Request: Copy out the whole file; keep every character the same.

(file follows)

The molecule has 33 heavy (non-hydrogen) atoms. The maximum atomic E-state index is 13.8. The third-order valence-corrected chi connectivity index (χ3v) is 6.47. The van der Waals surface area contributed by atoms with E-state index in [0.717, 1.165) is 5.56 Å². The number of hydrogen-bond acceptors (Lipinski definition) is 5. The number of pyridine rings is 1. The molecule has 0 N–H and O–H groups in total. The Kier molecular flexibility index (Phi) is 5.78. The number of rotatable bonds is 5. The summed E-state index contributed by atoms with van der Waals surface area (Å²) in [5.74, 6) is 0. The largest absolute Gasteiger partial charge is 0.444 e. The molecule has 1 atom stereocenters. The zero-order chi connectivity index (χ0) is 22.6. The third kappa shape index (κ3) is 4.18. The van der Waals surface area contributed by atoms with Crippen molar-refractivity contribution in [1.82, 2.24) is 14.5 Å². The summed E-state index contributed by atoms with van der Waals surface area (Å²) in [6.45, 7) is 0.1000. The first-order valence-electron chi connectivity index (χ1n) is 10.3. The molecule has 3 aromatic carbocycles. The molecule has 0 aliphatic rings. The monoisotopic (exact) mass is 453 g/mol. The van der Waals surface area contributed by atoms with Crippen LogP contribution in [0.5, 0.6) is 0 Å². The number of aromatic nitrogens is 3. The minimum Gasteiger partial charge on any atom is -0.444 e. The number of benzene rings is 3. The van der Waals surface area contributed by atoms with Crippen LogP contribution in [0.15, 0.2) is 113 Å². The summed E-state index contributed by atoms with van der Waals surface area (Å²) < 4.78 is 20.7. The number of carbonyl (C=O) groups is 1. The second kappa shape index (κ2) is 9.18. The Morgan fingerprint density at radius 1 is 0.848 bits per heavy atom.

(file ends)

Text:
The molecule has 33 heavy (non-hydrogen) atoms. The maximum atomic E-state index is 13.8. The third-order valence-corrected chi connectivity index (χ3v) is 6.47. The van der Waals surface area contributed by atoms with E-state index in [0.717, 1.165) is 5.56 Å². The number of hydrogen-bond acceptors (Lipinski definition) is 5. The number of pyridine rings is 1. The molecule has 0 N–H and O–H groups in total. The Kier molecular flexibility index (Phi) is 5.78. The number of rotatable bonds is 5. The summed E-state index contributed by atoms with van der Waals surface area (Å²) in [5.74, 6) is 0. The largest absolute Gasteiger partial charge is 0.444 e. The molecule has 1 atom stereocenters. The zero-order chi connectivity index (χ0) is 22.6. The third kappa shape index (κ3) is 4.18. The van der Waals surface area contributed by atoms with Crippen molar-refractivity contribution in [1.82, 2.24) is 14.5 Å². The summed E-state index contributed by atoms with van der Waals surface area (Å²) in [6.45, 7) is 0.1000. The first-order valence-electron chi connectivity index (χ1n) is 10.3. The molecule has 3 aromatic carbocycles. The molecule has 0 aliphatic rings. The monoisotopic (exact) mass is 453 g/mol. The van der Waals surface area contributed by atoms with Crippen LogP contribution in [0.5, 0.6) is 0 Å². The number of aromatic nitrogens is 3. The minimum Gasteiger partial charge on any atom is -0.444 e. The number of benzene rings is 3. The van der Waals surface area contributed by atoms with Crippen LogP contribution in [0.15, 0.2) is 113 Å². The summed E-state index contributed by atoms with van der Waals surface area (Å²) < 4.78 is 20.7. The number of carbonyl (C=O) groups is 1. The second kappa shape index (κ2) is 9.18. The Morgan fingerprint density at radius 1 is 0.848 bits per heavy atom.